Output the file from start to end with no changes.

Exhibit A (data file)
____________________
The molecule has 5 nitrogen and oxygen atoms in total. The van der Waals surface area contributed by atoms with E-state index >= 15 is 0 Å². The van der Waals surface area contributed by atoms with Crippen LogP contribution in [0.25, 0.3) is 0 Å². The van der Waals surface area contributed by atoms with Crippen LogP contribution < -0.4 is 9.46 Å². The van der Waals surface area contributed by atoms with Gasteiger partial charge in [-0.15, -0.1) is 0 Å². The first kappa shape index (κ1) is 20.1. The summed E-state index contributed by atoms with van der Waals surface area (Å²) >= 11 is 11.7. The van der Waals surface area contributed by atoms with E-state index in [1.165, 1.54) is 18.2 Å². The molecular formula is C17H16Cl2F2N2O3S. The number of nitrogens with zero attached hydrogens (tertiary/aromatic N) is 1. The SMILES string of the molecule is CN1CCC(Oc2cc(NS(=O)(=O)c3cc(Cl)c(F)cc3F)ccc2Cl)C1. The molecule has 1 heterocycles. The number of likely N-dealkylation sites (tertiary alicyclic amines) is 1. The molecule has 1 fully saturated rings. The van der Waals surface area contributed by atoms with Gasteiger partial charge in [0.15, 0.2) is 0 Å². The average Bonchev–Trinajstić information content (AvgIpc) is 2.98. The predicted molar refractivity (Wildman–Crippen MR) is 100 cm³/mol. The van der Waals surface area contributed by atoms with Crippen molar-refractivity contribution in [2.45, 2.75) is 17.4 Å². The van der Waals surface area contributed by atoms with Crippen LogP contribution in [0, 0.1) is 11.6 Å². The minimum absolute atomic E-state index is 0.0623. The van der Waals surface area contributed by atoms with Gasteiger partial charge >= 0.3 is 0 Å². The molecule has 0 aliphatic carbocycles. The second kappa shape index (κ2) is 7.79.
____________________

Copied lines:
The molecule has 5 nitrogen and oxygen atoms in total. The van der Waals surface area contributed by atoms with E-state index >= 15 is 0 Å². The van der Waals surface area contributed by atoms with Crippen LogP contribution in [0.25, 0.3) is 0 Å². The van der Waals surface area contributed by atoms with Crippen LogP contribution < -0.4 is 9.46 Å². The van der Waals surface area contributed by atoms with Gasteiger partial charge in [-0.15, -0.1) is 0 Å². The first kappa shape index (κ1) is 20.1. The summed E-state index contributed by atoms with van der Waals surface area (Å²) >= 11 is 11.7. The van der Waals surface area contributed by atoms with E-state index in [1.165, 1.54) is 18.2 Å². The molecular formula is C17H16Cl2F2N2O3S. The number of nitrogens with zero attached hydrogens (tertiary/aromatic N) is 1. The SMILES string of the molecule is CN1CCC(Oc2cc(NS(=O)(=O)c3cc(Cl)c(F)cc3F)ccc2Cl)C1. The molecule has 1 heterocycles. The number of likely N-dealkylation sites (tertiary alicyclic amines) is 1. The molecule has 1 fully saturated rings. The van der Waals surface area contributed by atoms with Gasteiger partial charge in [0.15, 0.2) is 0 Å². The average Bonchev–Trinajstić information content (AvgIpc) is 2.98. The predicted molar refractivity (Wildman–Crippen MR) is 100 cm³/mol. The van der Waals surface area contributed by atoms with Crippen molar-refractivity contribution in [2.45, 2.75) is 17.4 Å². The van der Waals surface area contributed by atoms with Crippen LogP contribution in [0, 0.1) is 11.6 Å². The minimum absolute atomic E-state index is 0.0623. The van der Waals surface area contributed by atoms with Gasteiger partial charge >= 0.3 is 0 Å². The molecule has 0 aliphatic carbocycles. The second kappa shape index (κ2) is 7.79.